Pterosaur Stance and Gait and the Interpretation of Trackways

  title={Pterosaur Stance and Gait and the Interpretation of Trackways},
  author={Kevin Padian},
  pages={115 - 126}
  • K. Padian
  • Published 1 January 2003
  • Geography, Environmental Science
  • Ichnos
The tracks ascribed to pterosaurs from the Late Jurassic limestones at Crayssac, France, must be pterosaurian because the manus prints are so far outside those of the pes, the pes print is four times longer than wide, and the manus prints appear to preserve distinct traces of a posteromedially directed wing-finger. These tracks are different in important ways from previously described Pteraichnus trackways, which have been variably considered pterosaurian, crocodilian, or indeterminate. No… 
First record of a pterosaur landing trackway
The first record of a pterosaur landing track is reported, which differs substantially from typical walking trackways and shows that pterosaurs stalled to land, a reflection of their highly developed capacity for flight control and manoeuverability.
Enigmatic Giant Pterosaur Tracks and Associated Ichnofauna from the Cretaceous of Korea: Implication for the Bipedal Locomotion of Pterosaurs
Enigmatic tracks and dinosaur trackways from lacustrine margin sediments of the Lower Cretaceous Haman Formation of the southern coast of Korea represent a new ichnospecies. Trackways with large,
In Quest of the Pteraichnus Trackmaker: Comparisons to Modern Crocodilians
  • T. Kubo
  • Geography, Environmental Science
  • 2008
All crocodilian trackways collected in the present study revealed significant differences from Pteraichnus, which strongly suggests a non-crocodilian origin of Pteraicnus.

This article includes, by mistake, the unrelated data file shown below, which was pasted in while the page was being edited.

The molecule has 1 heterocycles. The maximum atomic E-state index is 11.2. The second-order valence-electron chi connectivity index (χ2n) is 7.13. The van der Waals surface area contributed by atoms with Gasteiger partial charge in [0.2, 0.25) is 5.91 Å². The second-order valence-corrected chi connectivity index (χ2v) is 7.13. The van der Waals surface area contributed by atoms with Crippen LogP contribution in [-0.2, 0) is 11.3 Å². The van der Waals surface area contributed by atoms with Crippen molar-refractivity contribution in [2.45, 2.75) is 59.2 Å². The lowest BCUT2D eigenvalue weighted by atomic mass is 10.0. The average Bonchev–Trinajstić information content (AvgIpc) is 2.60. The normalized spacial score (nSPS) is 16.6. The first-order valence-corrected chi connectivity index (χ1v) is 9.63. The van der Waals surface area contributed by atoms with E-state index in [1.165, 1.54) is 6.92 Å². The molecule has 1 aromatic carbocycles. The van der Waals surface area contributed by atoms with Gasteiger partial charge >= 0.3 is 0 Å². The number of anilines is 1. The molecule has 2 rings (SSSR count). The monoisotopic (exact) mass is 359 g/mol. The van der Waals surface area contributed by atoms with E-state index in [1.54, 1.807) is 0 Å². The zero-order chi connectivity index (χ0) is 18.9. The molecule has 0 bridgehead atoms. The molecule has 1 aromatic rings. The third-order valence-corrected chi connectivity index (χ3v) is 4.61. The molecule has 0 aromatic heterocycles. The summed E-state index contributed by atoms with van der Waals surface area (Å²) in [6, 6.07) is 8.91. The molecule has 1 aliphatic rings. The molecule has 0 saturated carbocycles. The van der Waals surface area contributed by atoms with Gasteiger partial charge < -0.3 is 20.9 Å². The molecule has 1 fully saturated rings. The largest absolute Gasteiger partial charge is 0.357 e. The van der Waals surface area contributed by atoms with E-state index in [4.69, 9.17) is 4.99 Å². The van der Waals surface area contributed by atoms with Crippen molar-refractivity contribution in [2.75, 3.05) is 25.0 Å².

Were early pterosaurs inept terrestrial locomotors?
It is argued that characteristics possibly associated with terrestriality are deeply nested within Pterosauria and not restricted to Pterodactyloidea as previously thought, and that pterodACTyloid-like levels of terrestrial competency may have been possible in at least some early pterosaurs.
Structure and Evolution of the Ankle Bones in Pterosaurs and Other Ornithodirans
  • K. Padian
  • Environmental Science, Geography
    Journal of Vertebrate Paleontology
  • 2017
A synoptic survey of available tarsal bones of pterosaurs shows that the morphology of these bones remained relatively unchanged from the most basal pter dinosaurs to the pteranodontids and the azhdarchoids, although some ornithodiran subgroups evolved unique schemes of development and sequential ossification.
The Extent of the Pterosaur Flight Membrane
It is strongly suggested that the trailing edge of the wing extended down to the lower leg or ankle in all specimens where the brachiopatagium is completely preserved, and is thus likely to have been universally present throughout the Pterosauria.
A Catalog of Pterosaur Pedes for Trackmaker Identification
  • D. Peters
  • Environmental Science, Geography
  • 2011
A catalog of pterosaur pedal skeletons that can be matched to a wider spectrum of ichnites, including digitigrade and bipedal ICHnites previously not associated with pterosaurs are presented.
The trackmaker of Apatopus (Late Triassic, North America): implications for the evolution of archosaur stance and gait